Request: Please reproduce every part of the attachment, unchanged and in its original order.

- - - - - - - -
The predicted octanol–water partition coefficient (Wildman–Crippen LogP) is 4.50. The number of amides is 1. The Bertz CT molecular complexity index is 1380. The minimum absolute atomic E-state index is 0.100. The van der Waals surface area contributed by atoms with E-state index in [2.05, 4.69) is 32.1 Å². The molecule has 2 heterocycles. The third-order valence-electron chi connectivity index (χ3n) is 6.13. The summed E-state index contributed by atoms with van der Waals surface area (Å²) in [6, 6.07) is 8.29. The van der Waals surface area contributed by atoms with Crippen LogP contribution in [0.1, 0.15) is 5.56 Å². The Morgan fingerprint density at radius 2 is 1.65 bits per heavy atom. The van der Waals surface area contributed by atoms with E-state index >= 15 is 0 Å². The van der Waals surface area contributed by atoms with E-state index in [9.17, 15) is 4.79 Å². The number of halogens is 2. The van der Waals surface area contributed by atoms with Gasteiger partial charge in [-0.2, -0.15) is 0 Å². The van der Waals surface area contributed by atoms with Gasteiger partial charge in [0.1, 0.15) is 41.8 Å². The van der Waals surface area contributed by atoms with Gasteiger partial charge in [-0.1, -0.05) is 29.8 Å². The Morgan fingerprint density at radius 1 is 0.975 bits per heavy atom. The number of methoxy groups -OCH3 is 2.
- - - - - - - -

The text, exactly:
The predicted octanol–water partition coefficient (Wildman–Crippen LogP) is 4.50. The number of amides is 1. The Bertz CT molecular complexity index is 1380. The minimum absolute atomic E-state index is 0.100. The van der Waals surface area contributed by atoms with E-state index in [2.05, 4.69) is 32.1 Å². The molecule has 2 heterocycles. The third-order valence-electron chi connectivity index (χ3n) is 6.13. The summed E-state index contributed by atoms with van der Waals surface area (Å²) in [6, 6.07) is 8.29. The van der Waals surface area contributed by atoms with Crippen LogP contribution in [0.1, 0.15) is 5.56 Å². The Morgan fingerprint density at radius 2 is 1.65 bits per heavy atom. The van der Waals surface area contributed by atoms with E-state index >= 15 is 0 Å². The van der Waals surface area contributed by atoms with E-state index in [9.17, 15) is 4.79 Å². The number of halogens is 2. The van der Waals surface area contributed by atoms with Gasteiger partial charge in [-0.2, -0.15) is 0 Å². The van der Waals surface area contributed by atoms with Gasteiger partial charge in [0.1, 0.15) is 41.8 Å². The van der Waals surface area contributed by atoms with Gasteiger partial charge in [-0.1, -0.05) is 29.8 Å². The Morgan fingerprint density at radius 1 is 0.975 bits per heavy atom. The number of methoxy groups -OCH3 is 2.